Curbing Violence

Violence is on the increase and has been for some time. Why? Why is this happening in our beloved nation? Please consider these observations.

There are two things that are basic to peace in a free society. The first is a Biblical perspective of people. That perspective is that all men have a soul made in the likeness of God. You have been endowed with a soul made in the image of God and every person on the face of the earth is so endowed. The value of a soul can be measured by what God did to save it. “By the grace of God, He tasted death for every man” (Hebrews 2:9). That is how precious souls are in the eyes of God. But our society has lost this perspective of people. And so, it is not surprising that society has so little regard for life.

The second thing basic to peace in a free society is a Biblical perspective of the justice of God. Why would a man, after shooting his wife to death, then put the gun to his own head and pull the trigger? Because he believes by taking his own life, he does not have to pay for his crime. But five seconds after he pulled that trigger, he was in a whole lot more trouble than he would have been had he not done so. A bullet to the head or a rope around the neck or an overdose of drugs is not the way to get out of trouble. That’s when the real trouble begins. Please read Mark 8:42-48; Luke 16:19-24; Hebrews 10:26-31; 2 Peter 2:4-9.

Those who have lost a Biblical perspective of people and lost a Biblical perspective of the justice of God have done so as a result of rejecting the Word of God as an objective authoritative standard by which we must live and by which we will all be judged. And it must be restored if there is to be a change in the conduct of society.

  • Jack Harriman, pulpit minister & teacher

The Squeaking Wheel Gets the Grease

According to a newspaper writer, much more money is being spent on AIDS research than on cancer research and much, much more is being spent on cancer research than on heart disease research. This is in spite of the fact that heart disease claims far, far more lives every year than does cancer, and cancer claims far, far more lives than does AIDS. The writer explains all this by saying that it is the squeaking wheel that gets the grease. That principle is also true regarding our religious activities. It is the squeaking wheel that gets the grease. Since that is true, religious people must be aware of two things.

First, we must know what ought to be squeaking the loudest. As per the illustration above, that which ought to squeak the loudest may not be. Have you been saved? Have you obeyed the gospel? Have you been born again? Until you have been, the rest of your religious activity doesn’t matter. “You must be born again” (John 3:7). Having been born again, you must be wholly committed to Him and live for Him according to His standards revealed in the New Testament. Being born again and living for Him must be first and foremost in our lives.

Second, we must become squeakers. Heart disease people are being out-squeaked. In the religious realm, that which ought to be first often ends up last. It gets out-squeaked. The saved must be teachers of the lost and examples of Christian living. It is the whole duty of the whole church to preach the whole gospel to the whole world (Matthew 28:18-20).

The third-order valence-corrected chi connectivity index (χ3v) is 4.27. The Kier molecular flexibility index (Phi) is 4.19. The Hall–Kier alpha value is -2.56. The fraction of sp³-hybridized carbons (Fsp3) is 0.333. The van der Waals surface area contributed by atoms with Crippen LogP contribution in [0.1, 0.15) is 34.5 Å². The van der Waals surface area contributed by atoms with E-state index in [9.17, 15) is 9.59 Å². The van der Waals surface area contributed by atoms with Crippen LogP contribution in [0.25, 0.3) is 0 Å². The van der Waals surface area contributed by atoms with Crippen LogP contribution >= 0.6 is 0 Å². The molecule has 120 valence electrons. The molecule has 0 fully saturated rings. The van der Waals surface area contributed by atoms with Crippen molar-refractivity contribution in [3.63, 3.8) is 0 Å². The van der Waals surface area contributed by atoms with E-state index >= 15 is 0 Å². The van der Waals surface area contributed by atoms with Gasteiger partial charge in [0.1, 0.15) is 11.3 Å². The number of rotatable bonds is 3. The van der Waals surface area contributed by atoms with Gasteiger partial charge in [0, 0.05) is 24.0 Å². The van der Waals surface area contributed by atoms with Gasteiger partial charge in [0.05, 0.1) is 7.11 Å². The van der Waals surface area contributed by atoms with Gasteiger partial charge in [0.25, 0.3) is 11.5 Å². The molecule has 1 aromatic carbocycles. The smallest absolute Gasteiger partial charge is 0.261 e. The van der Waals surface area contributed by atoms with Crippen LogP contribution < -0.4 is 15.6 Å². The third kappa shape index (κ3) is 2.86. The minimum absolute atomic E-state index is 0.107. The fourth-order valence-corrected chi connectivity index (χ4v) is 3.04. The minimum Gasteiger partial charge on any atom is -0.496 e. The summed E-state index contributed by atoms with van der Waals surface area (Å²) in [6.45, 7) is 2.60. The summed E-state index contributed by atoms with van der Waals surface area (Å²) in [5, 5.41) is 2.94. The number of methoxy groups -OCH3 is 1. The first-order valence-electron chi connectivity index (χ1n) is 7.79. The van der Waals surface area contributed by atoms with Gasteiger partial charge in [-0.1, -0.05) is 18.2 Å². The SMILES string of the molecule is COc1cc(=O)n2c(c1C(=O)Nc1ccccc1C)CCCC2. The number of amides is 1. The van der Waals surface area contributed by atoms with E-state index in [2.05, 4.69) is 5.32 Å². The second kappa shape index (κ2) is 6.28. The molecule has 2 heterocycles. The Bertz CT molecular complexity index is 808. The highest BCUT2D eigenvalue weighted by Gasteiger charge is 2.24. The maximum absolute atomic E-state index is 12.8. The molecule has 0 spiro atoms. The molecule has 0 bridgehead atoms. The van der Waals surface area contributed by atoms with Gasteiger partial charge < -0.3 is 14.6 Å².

That is the aim of the Elkins church of Christ.

  • Jack Harriman, pulpit minister & teacher

Dealing With Tragedy

Tragedy strikes our community on a daily basis in one form or another. And oh, the pain of it all! In 2 Corinthians 1, we learn three things that may help.

Tragedy is universal. It is no respecter of persons. Sooner or later, in one form or another, it comes to all – even to God’s people. The apostle Paul speaks of tragedy that came into his life in Asia (1:8). So, when it does come, it is helpful to know that we are not being singled out. We are not being picked on. We are not being punished. God is not mad at us. We are not being repaid for some evil deed. We live in a fallen world where tragedy is so common that no one is immune.

Tragedy can be overcome through God. Paul spoke of Him as “the God of all comfort who comforts us in all our tribulation” (1:3-4). He gives us strength to overcome tragedy by giving us the knowledge that this life and all of its tragedies are temporary and preparatory for the eternal world to come. Even though tragedy may strike our body or that of a loved one, the soul lives on in eternity. He provides strength to overcome through prayer, His word, His Spirit, and His people.

Tragedy may eventually prove to be helpful. He comforts us “that” we may be able, with the same comfort, to strengthen those experiencing the same tragedy (verse 4). Those who have been down that road can not only sympathize but can actually help others on that same road. They know the feeling and the things that helped them. Great dependency and trust in God is learned when one has been delivered from tragedy (1:9).

No one wants it, and we try desperately to avoid it, but it comes just the same. When it does, there is help in the Lord. If we avail ourselves of that help, we become better equipped to help others.

  • Jack Harriman, pulpit minister & teacher